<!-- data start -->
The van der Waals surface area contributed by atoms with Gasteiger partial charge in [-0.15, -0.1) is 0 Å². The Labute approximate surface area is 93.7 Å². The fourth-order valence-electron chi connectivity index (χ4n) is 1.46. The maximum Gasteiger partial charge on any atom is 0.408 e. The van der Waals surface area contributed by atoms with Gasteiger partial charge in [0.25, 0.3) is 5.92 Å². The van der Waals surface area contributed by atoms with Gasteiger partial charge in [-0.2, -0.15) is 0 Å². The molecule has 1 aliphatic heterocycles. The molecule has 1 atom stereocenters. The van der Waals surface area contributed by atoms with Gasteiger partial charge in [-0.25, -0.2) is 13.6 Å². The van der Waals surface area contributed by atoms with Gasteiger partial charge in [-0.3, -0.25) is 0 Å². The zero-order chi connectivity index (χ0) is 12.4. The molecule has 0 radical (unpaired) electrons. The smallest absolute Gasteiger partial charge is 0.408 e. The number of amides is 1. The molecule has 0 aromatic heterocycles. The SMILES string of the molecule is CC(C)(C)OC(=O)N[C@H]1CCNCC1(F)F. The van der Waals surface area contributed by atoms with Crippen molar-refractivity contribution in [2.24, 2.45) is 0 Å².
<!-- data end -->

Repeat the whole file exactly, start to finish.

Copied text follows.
The van der Waals surface area contributed by atoms with Gasteiger partial charge in [-0.15, -0.1) is 0 Å². The Labute approximate surface area is 93.7 Å². The fourth-order valence-electron chi connectivity index (χ4n) is 1.46. The maximum Gasteiger partial charge on any atom is 0.408 e. The van der Waals surface area contributed by atoms with Gasteiger partial charge in [0.25, 0.3) is 5.92 Å². The van der Waals surface area contributed by atoms with Gasteiger partial charge in [-0.2, -0.15) is 0 Å². The molecule has 1 aliphatic heterocycles. The molecule has 1 atom stereocenters. The van der Waals surface area contributed by atoms with Gasteiger partial charge in [-0.25, -0.2) is 13.6 Å². The van der Waals surface area contributed by atoms with Gasteiger partial charge in [-0.3, -0.25) is 0 Å². The zero-order chi connectivity index (χ0) is 12.4. The molecule has 0 radical (unpaired) electrons. The smallest absolute Gasteiger partial charge is 0.408 e. The number of amides is 1. The molecule has 0 aromatic heterocycles. The SMILES string of the molecule is CC(C)(C)OC(=O)N[C@H]1CCNCC1(F)F. The van der Waals surface area contributed by atoms with Crippen molar-refractivity contribution in [2.24, 2.45) is 0 Å².